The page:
Ready to Participate?
Ready to Participate?
Get Started!
Log In

Whose insurance is it?
OK, it's a bit of a contrived example.

Imagine you were to legally drive a car to a location and leave it there for another driver to collect, several days later.

Your insurance expires (or you stop it) after you drive it, but prior to the other driver collecting it.

The other driver takes out an insurance policy which starts some time after your insurance has expired.

During the intervening period, the car has no insurance, but who would be responsible?

The driver depositing the vehicle, or the driver collecting it?

Note that the registered keeper may be unaware of the situation, so that's not much help either.
asked in insurance, cars, history

Russel.West answers:

The owner of the car is responsible for ensuring it is insured since that is often the keeper of the car there is not often a problem, however the driver must be insured to drive a vehicle, it would be the responsibility of the person who drives the car to ensure they are insured when on the public highway. If the driver knew there would be a period when the car was uninsured and on the public highway they could be liable to being reported and possibly prosecuted, but most likely the vehicles registered keeper would be the one to get a fixed penalty notice from DVLA.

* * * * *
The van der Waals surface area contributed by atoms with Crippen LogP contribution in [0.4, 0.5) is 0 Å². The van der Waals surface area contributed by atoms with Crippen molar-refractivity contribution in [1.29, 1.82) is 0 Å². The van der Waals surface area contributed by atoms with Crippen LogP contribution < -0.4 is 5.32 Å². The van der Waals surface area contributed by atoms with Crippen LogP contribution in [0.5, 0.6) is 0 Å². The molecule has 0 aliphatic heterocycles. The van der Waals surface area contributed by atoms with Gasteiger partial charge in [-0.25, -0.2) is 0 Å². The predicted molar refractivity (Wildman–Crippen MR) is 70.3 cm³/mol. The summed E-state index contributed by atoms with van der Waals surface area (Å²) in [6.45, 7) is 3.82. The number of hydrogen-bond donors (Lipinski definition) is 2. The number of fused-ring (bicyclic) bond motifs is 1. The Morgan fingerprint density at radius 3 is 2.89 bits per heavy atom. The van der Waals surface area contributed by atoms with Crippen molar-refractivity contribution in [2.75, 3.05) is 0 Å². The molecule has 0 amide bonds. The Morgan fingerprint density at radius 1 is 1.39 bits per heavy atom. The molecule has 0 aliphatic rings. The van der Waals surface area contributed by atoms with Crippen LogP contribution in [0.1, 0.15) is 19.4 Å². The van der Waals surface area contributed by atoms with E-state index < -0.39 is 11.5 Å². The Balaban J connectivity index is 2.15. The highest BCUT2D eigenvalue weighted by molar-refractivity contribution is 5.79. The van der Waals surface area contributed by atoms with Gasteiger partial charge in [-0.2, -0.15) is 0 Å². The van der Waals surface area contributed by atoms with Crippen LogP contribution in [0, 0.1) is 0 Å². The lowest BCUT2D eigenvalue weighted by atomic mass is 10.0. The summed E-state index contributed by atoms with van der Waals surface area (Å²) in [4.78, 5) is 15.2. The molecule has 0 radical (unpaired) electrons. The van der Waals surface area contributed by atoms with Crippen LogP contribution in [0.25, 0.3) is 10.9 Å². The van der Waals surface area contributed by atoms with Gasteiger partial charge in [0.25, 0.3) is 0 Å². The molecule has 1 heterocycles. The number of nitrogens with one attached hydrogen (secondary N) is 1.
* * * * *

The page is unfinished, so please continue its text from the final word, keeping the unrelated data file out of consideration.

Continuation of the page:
/ reply

mercman99 answers:

Seeing as you can't insure a vehicle that doesn't belong to you,the registered keeper has responsibility to insure the vehicle.If the V5 form has been changed and sent off the new keeper has the responsibilty of providing insurance.If the vehicle is kept on private land it doesn't need insurance but would require (legally)to be declared SORN (Statutory off road notice)for the time it is off the road before being reinstated.Dealers get round this problem by having block insurance and dealer conditions from the DVLC while the vehicle is in their care as long as the vehicle is on their property.

/ reply

high1971 answers:

ahh you describe a very good port trick what is known in the trade as donking this is a strange legal view but it maybe that neither of you are responsible for the car after the lapse as it maybe down to the owner of the land if the car was allowed to be parked on thier land for this knowing purpose
we do this alot with trailers and cars and in our case the responsability is on the port/land owner after we have dropped it off

/ reply


No Comments